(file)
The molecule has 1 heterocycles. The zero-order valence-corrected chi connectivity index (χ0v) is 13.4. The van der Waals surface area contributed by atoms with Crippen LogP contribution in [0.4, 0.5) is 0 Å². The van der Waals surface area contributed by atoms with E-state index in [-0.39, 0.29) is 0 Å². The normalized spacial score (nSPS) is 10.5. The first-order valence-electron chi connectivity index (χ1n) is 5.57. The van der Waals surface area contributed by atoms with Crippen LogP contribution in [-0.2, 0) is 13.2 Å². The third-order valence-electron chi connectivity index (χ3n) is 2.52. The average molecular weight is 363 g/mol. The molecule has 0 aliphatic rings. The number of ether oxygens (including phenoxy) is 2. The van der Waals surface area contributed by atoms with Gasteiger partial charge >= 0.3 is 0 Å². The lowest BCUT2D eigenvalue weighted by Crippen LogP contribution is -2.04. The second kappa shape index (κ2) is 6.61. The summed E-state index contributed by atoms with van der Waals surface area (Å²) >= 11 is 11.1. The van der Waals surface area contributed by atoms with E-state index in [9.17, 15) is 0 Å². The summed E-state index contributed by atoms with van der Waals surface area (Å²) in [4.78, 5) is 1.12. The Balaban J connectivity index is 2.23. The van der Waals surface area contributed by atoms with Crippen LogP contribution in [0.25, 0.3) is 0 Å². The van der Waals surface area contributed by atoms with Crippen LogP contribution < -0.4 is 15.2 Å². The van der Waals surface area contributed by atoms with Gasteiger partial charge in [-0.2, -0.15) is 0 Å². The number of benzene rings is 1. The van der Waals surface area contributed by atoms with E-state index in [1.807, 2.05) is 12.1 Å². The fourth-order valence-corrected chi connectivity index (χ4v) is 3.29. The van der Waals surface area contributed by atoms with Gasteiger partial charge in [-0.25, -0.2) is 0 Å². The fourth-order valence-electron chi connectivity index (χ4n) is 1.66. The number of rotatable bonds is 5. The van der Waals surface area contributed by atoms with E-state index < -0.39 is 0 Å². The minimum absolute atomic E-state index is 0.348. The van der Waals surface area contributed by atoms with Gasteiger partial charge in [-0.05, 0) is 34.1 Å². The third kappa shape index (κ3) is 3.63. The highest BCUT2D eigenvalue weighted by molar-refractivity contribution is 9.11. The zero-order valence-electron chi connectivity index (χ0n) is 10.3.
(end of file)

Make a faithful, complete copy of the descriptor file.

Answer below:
The molecule has 1 heterocycles. The zero-order valence-corrected chi connectivity index (χ0v) is 13.4. The van der Waals surface area contributed by atoms with Crippen LogP contribution in [0.4, 0.5) is 0 Å². The van der Waals surface area contributed by atoms with E-state index in [-0.39, 0.29) is 0 Å². The normalized spacial score (nSPS) is 10.5. The first-order valence-electron chi connectivity index (χ1n) is 5.57. The van der Waals surface area contributed by atoms with Crippen LogP contribution in [-0.2, 0) is 13.2 Å². The third-order valence-electron chi connectivity index (χ3n) is 2.52. The average molecular weight is 363 g/mol. The molecule has 0 aliphatic rings. The number of ether oxygens (including phenoxy) is 2. The van der Waals surface area contributed by atoms with Gasteiger partial charge >= 0.3 is 0 Å². The lowest BCUT2D eigenvalue weighted by Crippen LogP contribution is -2.04. The second kappa shape index (κ2) is 6.61. The summed E-state index contributed by atoms with van der Waals surface area (Å²) >= 11 is 11.1. The van der Waals surface area contributed by atoms with E-state index in [9.17, 15) is 0 Å². The summed E-state index contributed by atoms with van der Waals surface area (Å²) in [4.78, 5) is 1.12. The Balaban J connectivity index is 2.23. The van der Waals surface area contributed by atoms with Crippen LogP contribution in [0.25, 0.3) is 0 Å². The van der Waals surface area contributed by atoms with Crippen LogP contribution < -0.4 is 15.2 Å². The van der Waals surface area contributed by atoms with Gasteiger partial charge in [-0.2, -0.15) is 0 Å². The number of benzene rings is 1. The van der Waals surface area contributed by atoms with E-state index in [1.807, 2.05) is 12.1 Å². The fourth-order valence-corrected chi connectivity index (χ4v) is 3.29. The van der Waals surface area contributed by atoms with Gasteiger partial charge in [-0.25, -0.2) is 0 Å². The fourth-order valence-electron chi connectivity index (χ4n) is 1.66. The number of rotatable bonds is 5. The van der Waals surface area contributed by atoms with E-state index < -0.39 is 0 Å². The minimum absolute atomic E-state index is 0.348. The van der Waals surface area contributed by atoms with Gasteiger partial charge in [-0.05, 0) is 34.1 Å². The third kappa shape index (κ3) is 3.63. The highest BCUT2D eigenvalue weighted by molar-refractivity contribution is 9.11. The zero-order valence-electron chi connectivity index (χ0n) is 10.3.